Nope is situated just outside of Los Angeles, in Southern California’s arid and rambling Santa Clarita Valley, where siblings OJ Haywood (Daniel Kaluuya) and Emerald Haywood (Keke Palmer), have inherited a horse ranch from their industry-legend father, Otis Haywood Sr. (Emmy winner KEITH DAVID; 21 Bridges, Crash), carrying the torch of his craft as animal wranglers for film and television. OJ and Emerald begin observing unexplained phenomena on their vast ranch that leads them down an obsessive rabbit hole—plotting attempts to capture the mystery on camera.
Nope Video Review:
Director Jordan Peele did a masterful job of creating a level of suspense that keeps you fully engaged. One of my favorite scenes had to be the “Barn scene,” where I immediately found myself saying, “Nope.” Peele gets a lot of respect because he managed to tap into a real cultural sense, especially within the Black community, and our relation to horror movies. Putting Black characters in a situation and having them authentically react the same way viewers would react was genius. That tiny bit of nuance in the script and performances heightens the relatability of the movie-going experience. I loved how Peele could string viewers along without revealing too much or too quickly.
The mysterious phenomenon in Nope was fascinating and terrifying at the same time. However, what really enriched the film was the cinematography. The use of IMAX cameras was a great touch because the overhead shots of the sky only amplified the threat from above. At some points, the sky became scarier than what you thought was in the sky. I’ll also say that some of the visual effects with what we see above are truly unique and remarkable. It was really hard to take your eyes off the sky, especially given what you see in the film’s ending.
A highlight for Nope was the theme of humanity’s relation to the notion of spectacle. It was essentially the driving force of the entire movie. While it may not be as apparent on the first viewing of the film, it was undoubtedly more clear on a second viewing. The writing for Nope found a way to take that theme and center it within each of the characters in the film. I appreciated how Peele communicated that same theme from different perspectives. It definitely gave a lot of food for thought.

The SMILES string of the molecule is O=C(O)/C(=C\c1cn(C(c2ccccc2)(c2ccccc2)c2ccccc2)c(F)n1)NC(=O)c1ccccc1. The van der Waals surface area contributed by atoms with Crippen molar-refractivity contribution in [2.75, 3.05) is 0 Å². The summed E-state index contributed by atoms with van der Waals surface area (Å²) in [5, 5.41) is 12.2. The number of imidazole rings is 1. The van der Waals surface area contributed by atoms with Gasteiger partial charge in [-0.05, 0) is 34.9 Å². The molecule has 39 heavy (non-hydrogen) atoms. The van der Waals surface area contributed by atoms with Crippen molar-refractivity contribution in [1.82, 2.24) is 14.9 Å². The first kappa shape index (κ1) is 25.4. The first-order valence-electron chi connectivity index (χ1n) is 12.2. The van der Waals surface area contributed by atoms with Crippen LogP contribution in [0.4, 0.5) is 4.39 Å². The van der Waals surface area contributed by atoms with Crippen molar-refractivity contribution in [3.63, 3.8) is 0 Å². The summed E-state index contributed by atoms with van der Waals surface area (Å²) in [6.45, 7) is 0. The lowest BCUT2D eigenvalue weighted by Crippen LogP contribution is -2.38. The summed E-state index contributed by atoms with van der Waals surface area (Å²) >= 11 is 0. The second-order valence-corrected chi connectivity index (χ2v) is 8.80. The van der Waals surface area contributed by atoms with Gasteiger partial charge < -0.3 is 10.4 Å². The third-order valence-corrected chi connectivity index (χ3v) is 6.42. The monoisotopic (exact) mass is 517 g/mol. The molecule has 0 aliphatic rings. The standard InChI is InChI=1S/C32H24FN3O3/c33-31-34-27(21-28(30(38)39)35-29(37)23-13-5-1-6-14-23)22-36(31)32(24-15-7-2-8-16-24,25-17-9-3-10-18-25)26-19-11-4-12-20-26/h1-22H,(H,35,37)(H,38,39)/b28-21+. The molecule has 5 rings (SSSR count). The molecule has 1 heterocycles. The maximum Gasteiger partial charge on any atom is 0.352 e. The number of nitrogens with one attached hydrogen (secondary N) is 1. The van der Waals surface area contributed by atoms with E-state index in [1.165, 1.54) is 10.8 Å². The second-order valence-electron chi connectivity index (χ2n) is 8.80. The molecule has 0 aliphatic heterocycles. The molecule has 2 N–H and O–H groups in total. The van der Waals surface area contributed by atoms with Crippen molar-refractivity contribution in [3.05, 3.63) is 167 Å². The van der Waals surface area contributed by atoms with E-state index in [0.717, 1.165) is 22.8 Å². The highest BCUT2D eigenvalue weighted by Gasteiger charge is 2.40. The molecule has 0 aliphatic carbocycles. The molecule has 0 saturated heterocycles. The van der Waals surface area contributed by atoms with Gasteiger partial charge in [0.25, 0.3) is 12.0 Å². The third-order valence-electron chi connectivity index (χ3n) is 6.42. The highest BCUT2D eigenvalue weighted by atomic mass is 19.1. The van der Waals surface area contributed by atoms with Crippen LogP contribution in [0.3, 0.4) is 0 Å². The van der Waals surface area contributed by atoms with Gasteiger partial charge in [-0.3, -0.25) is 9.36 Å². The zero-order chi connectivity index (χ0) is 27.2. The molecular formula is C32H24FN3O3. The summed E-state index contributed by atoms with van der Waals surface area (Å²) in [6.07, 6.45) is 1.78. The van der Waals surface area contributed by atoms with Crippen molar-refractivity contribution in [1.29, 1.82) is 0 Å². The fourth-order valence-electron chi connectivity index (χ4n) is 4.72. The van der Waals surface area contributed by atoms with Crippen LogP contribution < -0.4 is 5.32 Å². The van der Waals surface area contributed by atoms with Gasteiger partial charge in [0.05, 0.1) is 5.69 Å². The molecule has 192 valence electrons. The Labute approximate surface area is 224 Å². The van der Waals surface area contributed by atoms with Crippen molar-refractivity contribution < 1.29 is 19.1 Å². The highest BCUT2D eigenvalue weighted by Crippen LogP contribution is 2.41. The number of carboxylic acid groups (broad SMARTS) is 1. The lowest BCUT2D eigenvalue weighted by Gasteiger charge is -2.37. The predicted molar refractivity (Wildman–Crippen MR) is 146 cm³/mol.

In my opinion, the first two acts in Nope are terrific, but the final third act didn’t stick the landing. The film spent a lot of time setting you up to care and wonder about what’s in the air, and when you finally discover what’s happening, the payoff doesn’t feel adequate. To be fair, the movie stayed more committed to its theme rather than its story. For example, in the movie Jaws, you expect the film to be about the shark and what are people going to do about that shark. If you relate Jaws to Nope, it’s more like you go in expecting to see more about the shark, but you should’ve been paying attention to how the theme affects the characters. I can’t say this is hardcore “Bad” but the misdirection can be disappointing and unsatisfying.
Jordan Peele has created another thought-provoking, suspenseful film that falls victim to its own artistic ambition. The film looks beautiful in so many ways. The acting performances were okay, but not great. Although, I’d say Keke Palmer’s performance stood out the most. The movie is intentionally multi-layered but not in a conventional way. It sells itself to be a horror, but it’s more like a social commentary relying on the theme of spectacle. It certainly checks the boxes of being innovative and technically sound. Jordan Peele takes us on a fun ride with Nope, but the final destination was a bit of a letdown. For some, it may even be a head-scratcher.
The most important thing when watching Nope is to allow this movie to stand on its own. The closest comparison to this film would be a mixture of Jaws meets Close Encounters of the Third Kind. If you go in expecting the next coming of Get Out, then you will more than likely be disappointed. Although Get Out was far too high of a bar to beat, to be honest. Personally, I still have Get Out on top, Us in second place, and Nope coming in my rankings of Peele’s movies. Nevertheless, because of the film’s beautiful camera work and suspenseful nature, feel free to see Nope on the biggest screen in theaters.
Director: Jordan Peele
Writer(s): Jordan Peele
Stars: Daniel Kaluuya, Keke Palmer, Steven Yeun
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- Acting - 6/106/10
- Cinematography/Visual Effects - 8/108/10
- Plot/Screenplay - 6/106/10
- Setting/Theme - 8/108/10
- Watchability - 8/108/10
- Rewatchability - 6/106/10